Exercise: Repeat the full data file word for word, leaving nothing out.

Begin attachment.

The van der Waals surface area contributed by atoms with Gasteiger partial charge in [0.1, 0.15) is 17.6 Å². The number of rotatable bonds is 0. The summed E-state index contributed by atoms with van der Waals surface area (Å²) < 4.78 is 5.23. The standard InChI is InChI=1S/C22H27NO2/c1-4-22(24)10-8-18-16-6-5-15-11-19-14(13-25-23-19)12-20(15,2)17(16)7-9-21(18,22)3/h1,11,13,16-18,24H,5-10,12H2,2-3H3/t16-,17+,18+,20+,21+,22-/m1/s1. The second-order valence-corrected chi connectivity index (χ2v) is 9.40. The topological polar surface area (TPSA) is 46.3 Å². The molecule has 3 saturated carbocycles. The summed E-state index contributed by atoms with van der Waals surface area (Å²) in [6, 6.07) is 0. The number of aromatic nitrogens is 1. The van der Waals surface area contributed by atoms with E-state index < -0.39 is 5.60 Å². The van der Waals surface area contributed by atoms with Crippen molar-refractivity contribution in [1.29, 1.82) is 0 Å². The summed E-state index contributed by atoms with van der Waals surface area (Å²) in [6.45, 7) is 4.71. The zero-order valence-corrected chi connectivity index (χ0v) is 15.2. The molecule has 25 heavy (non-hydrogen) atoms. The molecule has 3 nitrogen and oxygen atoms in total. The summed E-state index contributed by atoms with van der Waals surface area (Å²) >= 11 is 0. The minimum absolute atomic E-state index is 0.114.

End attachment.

The van der Waals surface area contributed by atoms with Gasteiger partial charge in [0.1, 0.15) is 17.6 Å². The number of rotatable bonds is 0. The summed E-state index contributed by atoms with van der Waals surface area (Å²) < 4.78 is 5.23. The standard InChI is InChI=1S/C22H27NO2/c1-4-22(24)10-8-18-16-6-5-15-11-19-14(13-25-23-19)12-20(15,2)17(16)7-9-21(18,22)3/h1,11,13,16-18,24H,5-10,12H2,2-3H3/t16-,17+,18+,20+,21+,22-/m1/s1. The second-order valence-corrected chi connectivity index (χ2v) is 9.40. The topological polar surface area (TPSA) is 46.3 Å². The molecule has 3 saturated carbocycles. The summed E-state index contributed by atoms with van der Waals surface area (Å²) in [6, 6.07) is 0. The number of aromatic nitrogens is 1. The van der Waals surface area contributed by atoms with E-state index < -0.39 is 5.60 Å². The van der Waals surface area contributed by atoms with Crippen molar-refractivity contribution in [1.29, 1.82) is 0 Å². The summed E-state index contributed by atoms with van der Waals surface area (Å²) in [6.45, 7) is 4.71. The zero-order valence-corrected chi connectivity index (χ0v) is 15.2. The molecule has 25 heavy (non-hydrogen) atoms. The molecule has 3 nitrogen and oxygen atoms in total. The summed E-state index contributed by atoms with van der Waals surface area (Å²) >= 11 is 0. The minimum absolute atomic E-state index is 0.114.